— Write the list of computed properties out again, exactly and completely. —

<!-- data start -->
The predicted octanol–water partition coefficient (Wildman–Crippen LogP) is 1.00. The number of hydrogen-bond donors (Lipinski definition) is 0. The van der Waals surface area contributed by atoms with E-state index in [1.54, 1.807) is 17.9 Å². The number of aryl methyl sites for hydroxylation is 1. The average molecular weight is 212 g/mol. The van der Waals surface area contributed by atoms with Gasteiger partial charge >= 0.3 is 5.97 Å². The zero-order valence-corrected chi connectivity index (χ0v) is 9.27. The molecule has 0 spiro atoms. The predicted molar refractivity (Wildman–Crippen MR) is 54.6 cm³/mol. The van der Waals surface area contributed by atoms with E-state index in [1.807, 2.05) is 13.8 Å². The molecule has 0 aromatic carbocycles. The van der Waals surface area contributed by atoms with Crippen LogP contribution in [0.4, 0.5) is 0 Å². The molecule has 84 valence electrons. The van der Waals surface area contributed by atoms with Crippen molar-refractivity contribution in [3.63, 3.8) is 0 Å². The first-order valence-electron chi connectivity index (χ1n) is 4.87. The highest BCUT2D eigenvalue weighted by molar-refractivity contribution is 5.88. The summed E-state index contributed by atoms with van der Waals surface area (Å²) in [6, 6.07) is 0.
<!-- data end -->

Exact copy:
The predicted octanol–water partition coefficient (Wildman–Crippen LogP) is 1.00. The number of hydrogen-bond donors (Lipinski definition) is 0. The van der Waals surface area contributed by atoms with E-state index in [1.54, 1.807) is 17.9 Å². The number of aryl methyl sites for hydroxylation is 1. The average molecular weight is 212 g/mol. The van der Waals surface area contributed by atoms with Gasteiger partial charge >= 0.3 is 5.97 Å². The zero-order valence-corrected chi connectivity index (χ0v) is 9.27. The molecule has 0 spiro atoms. The predicted molar refractivity (Wildman–Crippen MR) is 54.6 cm³/mol. The van der Waals surface area contributed by atoms with E-state index in [1.807, 2.05) is 13.8 Å². The molecule has 0 aromatic carbocycles. The van der Waals surface area contributed by atoms with Crippen LogP contribution in [0.4, 0.5) is 0 Å². The molecule has 84 valence electrons. The van der Waals surface area contributed by atoms with Crippen molar-refractivity contribution in [3.63, 3.8) is 0 Å². The first-order valence-electron chi connectivity index (χ1n) is 4.87. The highest BCUT2D eigenvalue weighted by molar-refractivity contribution is 5.88. The summed E-state index contributed by atoms with van der Waals surface area (Å²) in [6, 6.07) is 0.